Health

Wildfire smoke impacts what birds we see, hear according to UW study

More frequent and intense wildfire – and all the associated smoke – changes what birds are seen and heard, according to a new University of Washington study.

While that’s a rather intuitive finding, it could have implications for bird conservation and future studies looking at air pollution and bird health, said lead researcher Olivia Sanderfoot, a doctoral candidate in the University of Washington School of Environmental and Forest Sciences.

In particular, the study collected reports from eBird, an online citizen science tool run by Cornell Lab of Ornithology, and compared those with air quality metrics in Washington state between the wildfire seasons of 2015 to 2018.

Researchers discovered that smoke concentrations of PM 2.5 or higher decreased the detection of 16 species but increased the detection of 10 others .

The species that were harder to see or hear included Canada geese, two gull species and bald eagles .

The species that were observed more frequently included three types of warblers, cedar waxwing, spotted towhee and California quail.

The study did not look at what caused these differences, but Sanderfoot hypothesizes they could be due in part to smoke having negative health impacts on some birds and in part hazy skies obscuring views.

That’s where she hopes the study can help advance our knowledge about birds. There is, she said, little research on how smoke impacts bird health – or more broadly – animal health.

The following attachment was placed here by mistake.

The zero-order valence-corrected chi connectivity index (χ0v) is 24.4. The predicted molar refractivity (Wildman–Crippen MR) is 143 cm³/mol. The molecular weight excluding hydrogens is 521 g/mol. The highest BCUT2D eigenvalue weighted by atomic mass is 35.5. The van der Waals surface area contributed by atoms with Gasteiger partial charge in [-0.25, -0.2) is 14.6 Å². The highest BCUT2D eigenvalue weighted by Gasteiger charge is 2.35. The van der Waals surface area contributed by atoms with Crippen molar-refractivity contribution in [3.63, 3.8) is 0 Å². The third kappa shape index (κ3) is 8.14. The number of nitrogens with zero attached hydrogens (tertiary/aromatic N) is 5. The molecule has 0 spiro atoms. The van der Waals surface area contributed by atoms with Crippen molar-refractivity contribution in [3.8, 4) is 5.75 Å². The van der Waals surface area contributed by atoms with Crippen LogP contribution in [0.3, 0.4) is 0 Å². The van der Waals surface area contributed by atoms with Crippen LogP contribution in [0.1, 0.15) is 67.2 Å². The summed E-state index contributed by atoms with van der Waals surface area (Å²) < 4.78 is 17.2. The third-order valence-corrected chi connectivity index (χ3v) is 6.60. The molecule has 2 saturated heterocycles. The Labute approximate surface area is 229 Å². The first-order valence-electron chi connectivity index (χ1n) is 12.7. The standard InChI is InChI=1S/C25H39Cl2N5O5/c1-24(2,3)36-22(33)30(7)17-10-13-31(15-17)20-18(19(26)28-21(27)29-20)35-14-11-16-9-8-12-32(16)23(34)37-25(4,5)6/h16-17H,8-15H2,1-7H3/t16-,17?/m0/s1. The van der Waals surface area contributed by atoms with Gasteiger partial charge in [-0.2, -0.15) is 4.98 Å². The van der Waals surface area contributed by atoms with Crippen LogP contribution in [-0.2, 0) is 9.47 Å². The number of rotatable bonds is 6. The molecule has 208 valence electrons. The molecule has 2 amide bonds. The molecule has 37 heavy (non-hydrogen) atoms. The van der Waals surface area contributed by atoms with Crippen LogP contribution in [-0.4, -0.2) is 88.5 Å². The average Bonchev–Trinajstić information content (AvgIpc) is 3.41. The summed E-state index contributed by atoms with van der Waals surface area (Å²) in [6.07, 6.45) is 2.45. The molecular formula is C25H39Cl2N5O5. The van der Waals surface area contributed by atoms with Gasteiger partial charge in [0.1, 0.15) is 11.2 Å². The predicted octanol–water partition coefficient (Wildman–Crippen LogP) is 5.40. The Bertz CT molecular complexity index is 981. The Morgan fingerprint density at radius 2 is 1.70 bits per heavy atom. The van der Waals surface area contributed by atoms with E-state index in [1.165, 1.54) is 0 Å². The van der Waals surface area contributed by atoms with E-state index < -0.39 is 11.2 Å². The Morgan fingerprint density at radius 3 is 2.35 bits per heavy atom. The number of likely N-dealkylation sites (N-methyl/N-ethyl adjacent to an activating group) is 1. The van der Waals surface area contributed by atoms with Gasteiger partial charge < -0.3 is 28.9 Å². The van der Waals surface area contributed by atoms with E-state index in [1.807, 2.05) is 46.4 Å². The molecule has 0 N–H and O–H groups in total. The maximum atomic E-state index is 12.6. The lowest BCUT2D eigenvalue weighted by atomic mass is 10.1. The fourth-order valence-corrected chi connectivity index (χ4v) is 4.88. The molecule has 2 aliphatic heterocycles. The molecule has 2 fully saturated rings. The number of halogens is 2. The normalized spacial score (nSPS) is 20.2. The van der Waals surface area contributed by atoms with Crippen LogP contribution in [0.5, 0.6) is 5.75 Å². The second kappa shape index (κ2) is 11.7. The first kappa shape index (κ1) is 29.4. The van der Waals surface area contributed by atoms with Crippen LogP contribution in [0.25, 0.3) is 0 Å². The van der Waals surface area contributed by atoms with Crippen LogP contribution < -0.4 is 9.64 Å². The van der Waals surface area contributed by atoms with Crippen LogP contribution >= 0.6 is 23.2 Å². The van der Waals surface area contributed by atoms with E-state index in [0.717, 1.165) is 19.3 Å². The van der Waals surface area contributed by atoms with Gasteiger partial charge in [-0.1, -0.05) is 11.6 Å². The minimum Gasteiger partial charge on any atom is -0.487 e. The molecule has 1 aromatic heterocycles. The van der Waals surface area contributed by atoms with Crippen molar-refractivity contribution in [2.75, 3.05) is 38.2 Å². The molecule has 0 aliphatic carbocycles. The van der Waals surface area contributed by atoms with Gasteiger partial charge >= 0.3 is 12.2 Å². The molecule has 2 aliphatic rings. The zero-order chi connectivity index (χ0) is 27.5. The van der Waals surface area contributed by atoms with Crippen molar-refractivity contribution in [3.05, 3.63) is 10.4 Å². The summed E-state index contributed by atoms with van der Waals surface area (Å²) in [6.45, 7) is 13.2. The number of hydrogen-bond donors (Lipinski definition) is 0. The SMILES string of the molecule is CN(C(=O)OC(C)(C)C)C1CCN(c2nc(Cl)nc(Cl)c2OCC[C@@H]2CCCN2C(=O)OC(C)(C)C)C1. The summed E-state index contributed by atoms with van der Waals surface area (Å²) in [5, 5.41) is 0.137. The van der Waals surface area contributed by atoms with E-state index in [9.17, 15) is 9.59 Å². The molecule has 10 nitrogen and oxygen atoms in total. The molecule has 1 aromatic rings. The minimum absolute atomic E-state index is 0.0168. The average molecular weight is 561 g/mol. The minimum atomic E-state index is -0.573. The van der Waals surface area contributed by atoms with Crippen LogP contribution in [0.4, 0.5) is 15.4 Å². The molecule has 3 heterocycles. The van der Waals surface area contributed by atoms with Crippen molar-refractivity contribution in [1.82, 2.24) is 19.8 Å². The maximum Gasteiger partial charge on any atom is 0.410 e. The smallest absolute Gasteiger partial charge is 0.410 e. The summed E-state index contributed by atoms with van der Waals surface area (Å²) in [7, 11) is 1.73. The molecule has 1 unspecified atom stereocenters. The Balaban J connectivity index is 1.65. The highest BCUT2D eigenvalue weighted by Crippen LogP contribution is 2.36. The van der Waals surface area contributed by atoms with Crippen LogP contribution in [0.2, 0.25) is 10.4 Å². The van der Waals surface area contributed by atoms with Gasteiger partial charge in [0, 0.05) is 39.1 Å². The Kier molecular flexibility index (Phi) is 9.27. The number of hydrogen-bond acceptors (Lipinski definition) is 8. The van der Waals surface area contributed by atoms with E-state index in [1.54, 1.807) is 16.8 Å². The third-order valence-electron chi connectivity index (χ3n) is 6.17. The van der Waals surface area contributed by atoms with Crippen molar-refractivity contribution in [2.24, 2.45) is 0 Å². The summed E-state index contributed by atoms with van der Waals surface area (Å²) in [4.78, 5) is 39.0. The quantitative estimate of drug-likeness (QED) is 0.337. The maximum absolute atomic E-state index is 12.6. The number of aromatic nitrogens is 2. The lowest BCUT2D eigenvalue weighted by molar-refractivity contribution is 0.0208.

“Generally speaking, there is not a whole lot out there,” she said.

Birds are the most efficient breathers of all terrestrial vertebrae, extracting more oxygen per unit of air than any other species.

That, Sanderfoot said, would seem to make them particularly vulnerable to air pollution.

The study also revealed how dedicated most birders are, braving even smoky and unhealthy conditions all in the name of checking in on regional birds.

“In this dataset, we didn’t find any evidence that birders were changing their behavior,” she said. “Folks who use eBird tend to be very dedicated birders.”

The results were published in June in the journal Ornithological Applications.

Sanderfoot hopes her study influences and guides any future research looking at the impacts of smoke on bird health.

“We have to know what our observation process looks like,” Sanderfoot said. “What is influencing our ability to detect individuals and species and account for that in our models.

“Our work does show that smoke pollution is an important component of the observation process and ecologists should keep that in mind when designing future studies.”

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